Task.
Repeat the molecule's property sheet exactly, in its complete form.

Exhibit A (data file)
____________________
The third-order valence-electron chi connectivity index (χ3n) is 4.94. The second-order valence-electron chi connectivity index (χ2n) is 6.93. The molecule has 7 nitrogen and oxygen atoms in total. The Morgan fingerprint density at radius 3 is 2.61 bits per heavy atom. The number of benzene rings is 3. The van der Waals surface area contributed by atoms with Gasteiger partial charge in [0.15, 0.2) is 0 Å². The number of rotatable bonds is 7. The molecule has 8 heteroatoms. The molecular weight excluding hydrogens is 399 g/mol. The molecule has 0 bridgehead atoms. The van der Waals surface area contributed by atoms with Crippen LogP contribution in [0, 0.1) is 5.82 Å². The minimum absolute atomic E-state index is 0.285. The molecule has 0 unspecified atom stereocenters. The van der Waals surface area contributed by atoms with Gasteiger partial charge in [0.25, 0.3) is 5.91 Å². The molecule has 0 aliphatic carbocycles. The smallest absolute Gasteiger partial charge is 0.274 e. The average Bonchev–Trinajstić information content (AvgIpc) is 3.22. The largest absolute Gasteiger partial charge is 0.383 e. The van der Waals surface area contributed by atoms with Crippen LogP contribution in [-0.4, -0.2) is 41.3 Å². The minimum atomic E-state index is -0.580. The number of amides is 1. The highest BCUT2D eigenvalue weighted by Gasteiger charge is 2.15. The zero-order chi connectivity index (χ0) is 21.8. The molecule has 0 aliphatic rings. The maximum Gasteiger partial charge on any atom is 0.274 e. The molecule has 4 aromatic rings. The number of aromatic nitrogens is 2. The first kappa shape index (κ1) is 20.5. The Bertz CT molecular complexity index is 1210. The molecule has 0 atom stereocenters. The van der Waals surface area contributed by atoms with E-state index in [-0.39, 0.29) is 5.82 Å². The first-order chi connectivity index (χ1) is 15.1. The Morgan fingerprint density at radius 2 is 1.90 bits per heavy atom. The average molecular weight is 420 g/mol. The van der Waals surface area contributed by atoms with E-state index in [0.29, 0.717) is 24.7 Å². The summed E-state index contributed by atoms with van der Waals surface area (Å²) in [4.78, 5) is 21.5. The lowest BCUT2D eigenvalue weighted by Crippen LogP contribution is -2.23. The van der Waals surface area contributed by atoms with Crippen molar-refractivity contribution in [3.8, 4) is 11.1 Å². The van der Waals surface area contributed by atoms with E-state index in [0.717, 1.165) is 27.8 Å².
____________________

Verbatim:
The third-order valence-electron chi connectivity index (χ3n) is 4.94. The second-order valence-electron chi connectivity index (χ2n) is 6.93. The molecule has 7 nitrogen and oxygen atoms in total. The Morgan fingerprint density at radius 3 is 2.61 bits per heavy atom. The number of benzene rings is 3. The van der Waals surface area contributed by atoms with Gasteiger partial charge in [0.15, 0.2) is 0 Å². The number of rotatable bonds is 7. The molecule has 8 heteroatoms. The molecular weight excluding hydrogens is 399 g/mol. The molecule has 0 bridgehead atoms. The van der Waals surface area contributed by atoms with Crippen LogP contribution in [0, 0.1) is 5.82 Å². The minimum absolute atomic E-state index is 0.285. The molecule has 0 unspecified atom stereocenters. The van der Waals surface area contributed by atoms with Gasteiger partial charge in [0.25, 0.3) is 5.91 Å². The molecule has 0 aliphatic carbocycles. The smallest absolute Gasteiger partial charge is 0.274 e. The average Bonchev–Trinajstić information content (AvgIpc) is 3.22. The largest absolute Gasteiger partial charge is 0.383 e. The van der Waals surface area contributed by atoms with Crippen LogP contribution in [-0.4, -0.2) is 41.3 Å². The minimum atomic E-state index is -0.580. The number of amides is 1. The highest BCUT2D eigenvalue weighted by Gasteiger charge is 2.15. The zero-order chi connectivity index (χ0) is 21.8. The molecule has 0 aliphatic rings. The maximum Gasteiger partial charge on any atom is 0.274 e. The molecule has 4 aromatic rings. The number of aromatic nitrogens is 2. The first kappa shape index (κ1) is 20.5. The Bertz CT molecular complexity index is 1210. The molecule has 0 atom stereocenters. The van der Waals surface area contributed by atoms with E-state index in [-0.39, 0.29) is 5.82 Å². The first-order chi connectivity index (χ1) is 15.1. The Morgan fingerprint density at radius 2 is 1.90 bits per heavy atom. The average molecular weight is 420 g/mol. The van der Waals surface area contributed by atoms with E-state index in [0.29, 0.717) is 24.7 Å². The summed E-state index contributed by atoms with van der Waals surface area (Å²) in [4.78, 5) is 21.5. The lowest BCUT2D eigenvalue weighted by Crippen LogP contribution is -2.23. The van der Waals surface area contributed by atoms with Crippen molar-refractivity contribution in [3.8, 4) is 11.1 Å². The van der Waals surface area contributed by atoms with E-state index in [0.717, 1.165) is 27.8 Å².